GANGEUNG, South Korea -- Joey Mantia surprised the audience, his coach and even himself with an impressive fourth-place finish in long track speedskating’s 1,000-meter Friday night.
“Honestly, I was just looking at top 10,” said his coach Matt Kooreman. “If we got top 10 in the 1,000-meter that would be a really nice result for him. So fourth was almost a little bit of a surprise.”
While Mantia entered the Olympic Winter Games PyeongChang 2018 as a medal contender, it was not in the 1,000. The 1,000 is the weakest of his three individual events.
His highest world championships finish at this distance is 10th in 2015, and his highest world cup finish sixth after six seasons on the circuit.
Skating in the 13th of 18 pairs, the two-time Olympian's 1:08.56 race initially positioned him at the top of the rankings. He was ultimately edged out by the Netherlands’ Kjeld Nuis, who won gold with a time of 1:07.95, Norway’s Havard Lorentzen with silver just 0.04 seconds back and Korea’s Kim Tae-Yun with bronze, 0.34 seconds ahead of Manti.
“I told myself if I skated anything in the 1:08s I’d be happy after the 1,500,” Mantia said.
Ten days prior, Mantia finished eighth in the 1,500, one of the events in which he knew he was capable of medaling, having earned eight world cup medals at that distance.
His best is yet to come, though. The 32-year-old will end his Games competing in the mass start on Saturday. Mass start makes its debut at these Games and Mantia is primed for a strong performance after winning the 2017 mass start world title at the Olympic venue.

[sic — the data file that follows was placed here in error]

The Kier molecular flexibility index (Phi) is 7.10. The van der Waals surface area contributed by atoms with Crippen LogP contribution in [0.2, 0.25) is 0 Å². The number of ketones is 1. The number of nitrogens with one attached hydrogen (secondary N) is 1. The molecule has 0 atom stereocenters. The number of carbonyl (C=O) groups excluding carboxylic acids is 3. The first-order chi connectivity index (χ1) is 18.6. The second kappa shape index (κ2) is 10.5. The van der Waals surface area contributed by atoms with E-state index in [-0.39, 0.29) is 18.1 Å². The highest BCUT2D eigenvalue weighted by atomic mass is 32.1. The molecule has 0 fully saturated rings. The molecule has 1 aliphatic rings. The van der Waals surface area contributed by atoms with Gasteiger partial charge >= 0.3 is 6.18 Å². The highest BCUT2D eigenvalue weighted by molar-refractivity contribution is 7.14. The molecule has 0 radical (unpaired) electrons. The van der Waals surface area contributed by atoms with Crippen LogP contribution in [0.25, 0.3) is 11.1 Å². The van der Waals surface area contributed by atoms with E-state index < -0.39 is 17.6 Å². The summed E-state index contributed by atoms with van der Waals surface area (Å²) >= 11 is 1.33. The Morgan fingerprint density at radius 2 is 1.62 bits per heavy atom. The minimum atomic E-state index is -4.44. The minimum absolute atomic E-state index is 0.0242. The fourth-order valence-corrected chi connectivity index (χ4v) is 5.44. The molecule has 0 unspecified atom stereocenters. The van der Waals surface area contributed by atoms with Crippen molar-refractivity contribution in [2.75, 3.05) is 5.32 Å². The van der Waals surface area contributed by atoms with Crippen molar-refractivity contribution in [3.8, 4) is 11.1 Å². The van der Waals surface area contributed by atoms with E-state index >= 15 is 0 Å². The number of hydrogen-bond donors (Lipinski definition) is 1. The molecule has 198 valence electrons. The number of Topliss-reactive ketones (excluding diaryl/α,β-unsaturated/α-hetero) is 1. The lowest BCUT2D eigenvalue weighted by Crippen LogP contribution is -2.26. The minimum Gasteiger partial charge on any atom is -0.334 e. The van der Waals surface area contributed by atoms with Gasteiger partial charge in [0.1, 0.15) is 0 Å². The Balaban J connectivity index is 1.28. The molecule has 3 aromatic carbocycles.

Kooreman describes Mantia placing this high in the 1,000 as an unexpected, but welcomed, confidence boost going into the race.
“I totally didn’t see this coming,” Mantia said. “I thought if I was top 10 coming out of tonight I’d be happy… Normally I wouldn’t look at the time trials to give me [indication] towards the mass start but at this point, yeah I’ll take it.”
Not only did Mantia finish in the top 10 as he had hoped, but so did his two teammates in the race. Two-time Olympic champion Shani Davis finished seventh with a time of 1:08.78 for his best individual Olympic finish since 2010 and Mitch Whitmore was 10th at 1:09.17.
Whitmore said that although Mantia might prefer mass starts as opposed to time trials, the technique used in the former to pull ahead of the group is without a doubt an advantage for him in the latter.
“I mean, he grew up inlining,” he said. “It’s just second nature to him, strategy-wise. Also like the quick intervals in the race, I think that’s a completely different style than time trialing and obviously he’s got that down in the past, so I think he’ll do pretty well tomorrow.”
When asked if fourth is the hardest place to come in at an Olympic Games, as it is widely perceived to be, Mantia promptly disagreed.
“No, I would say last is probably the worst place to finish,” he said. “I mean you’re still at the Olympics. You’re still supporting the world… I’m optimistic about it. I wasn’t really expecting anything in that so fourth is awesome.”
Sure, everyone would choose medal over no medal if it were that easy. But as Whitmore said, in a situation where you’re put up against the best athletes in the world, it’s important not to lose sight of the fundamental win that comes with wearing the red, white and blue on the Olympic stage in the first place.
Tomorrow, Mantia has his final chance in PyeongChang to bring home a medal for the U.S. But tonight, he’s sleeping on cloud nine.
“I’m floating right now,” he said. “I’m really ecstatic about it.”Cat Hendrick is a student in the sports media program at the University of Georgia’s Grady College of Journalism and Mass Communication. She is part of TeamUSA.org’s coverage team for the PyeongChang Games.